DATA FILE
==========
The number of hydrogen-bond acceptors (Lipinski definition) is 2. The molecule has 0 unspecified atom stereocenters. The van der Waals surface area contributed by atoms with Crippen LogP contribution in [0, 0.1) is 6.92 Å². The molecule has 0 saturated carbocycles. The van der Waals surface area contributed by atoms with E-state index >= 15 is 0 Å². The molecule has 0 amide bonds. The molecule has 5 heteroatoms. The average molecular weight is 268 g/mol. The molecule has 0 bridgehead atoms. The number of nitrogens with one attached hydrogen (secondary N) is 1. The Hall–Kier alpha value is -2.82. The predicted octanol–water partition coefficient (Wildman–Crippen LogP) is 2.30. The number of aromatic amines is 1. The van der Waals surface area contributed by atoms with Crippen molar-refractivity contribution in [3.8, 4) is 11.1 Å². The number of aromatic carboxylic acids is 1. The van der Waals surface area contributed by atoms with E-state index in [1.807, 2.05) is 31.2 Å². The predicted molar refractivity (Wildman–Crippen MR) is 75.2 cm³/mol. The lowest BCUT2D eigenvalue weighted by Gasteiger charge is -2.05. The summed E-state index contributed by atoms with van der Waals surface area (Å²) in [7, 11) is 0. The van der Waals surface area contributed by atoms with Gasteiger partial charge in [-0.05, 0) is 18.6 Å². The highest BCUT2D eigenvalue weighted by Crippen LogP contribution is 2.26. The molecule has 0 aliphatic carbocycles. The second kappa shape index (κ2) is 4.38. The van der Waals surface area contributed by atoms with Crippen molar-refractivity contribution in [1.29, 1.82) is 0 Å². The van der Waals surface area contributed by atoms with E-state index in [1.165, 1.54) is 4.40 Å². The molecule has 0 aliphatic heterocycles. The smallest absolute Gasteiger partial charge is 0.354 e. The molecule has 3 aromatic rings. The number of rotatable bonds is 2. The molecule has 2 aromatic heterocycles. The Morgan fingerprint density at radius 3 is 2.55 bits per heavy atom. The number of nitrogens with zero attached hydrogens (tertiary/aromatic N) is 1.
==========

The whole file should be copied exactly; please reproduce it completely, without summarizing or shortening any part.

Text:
The number of hydrogen-bond acceptors (Lipinski definition) is 2. The molecule has 0 unspecified atom stereocenters. The van der Waals surface area contributed by atoms with Crippen LogP contribution in [0, 0.1) is 6.92 Å². The molecule has 0 saturated carbocycles. The van der Waals surface area contributed by atoms with E-state index >= 15 is 0 Å². The molecule has 0 amide bonds. The molecule has 5 heteroatoms. The average molecular weight is 268 g/mol. The molecule has 0 bridgehead atoms. The number of nitrogens with one attached hydrogen (secondary N) is 1. The Hall–Kier alpha value is -2.82. The predicted octanol–water partition coefficient (Wildman–Crippen LogP) is 2.30. The number of aromatic amines is 1. The van der Waals surface area contributed by atoms with Crippen molar-refractivity contribution in [3.8, 4) is 11.1 Å². The number of aromatic carboxylic acids is 1. The van der Waals surface area contributed by atoms with E-state index in [1.807, 2.05) is 31.2 Å². The predicted molar refractivity (Wildman–Crippen MR) is 75.2 cm³/mol. The lowest BCUT2D eigenvalue weighted by Gasteiger charge is -2.05. The summed E-state index contributed by atoms with van der Waals surface area (Å²) in [7, 11) is 0. The van der Waals surface area contributed by atoms with Gasteiger partial charge in [-0.05, 0) is 18.6 Å². The highest BCUT2D eigenvalue weighted by Crippen LogP contribution is 2.26. The molecule has 0 aliphatic carbocycles. The second kappa shape index (κ2) is 4.38. The van der Waals surface area contributed by atoms with Crippen molar-refractivity contribution in [1.29, 1.82) is 0 Å². The van der Waals surface area contributed by atoms with E-state index in [1.165, 1.54) is 4.40 Å². The molecule has 0 aliphatic heterocycles. The smallest absolute Gasteiger partial charge is 0.354 e. The molecule has 3 aromatic rings. The number of rotatable bonds is 2. The molecule has 2 aromatic heterocycles. The Morgan fingerprint density at radius 3 is 2.55 bits per heavy atom. The number of nitrogens with zero attached hydrogens (tertiary/aromatic N) is 1.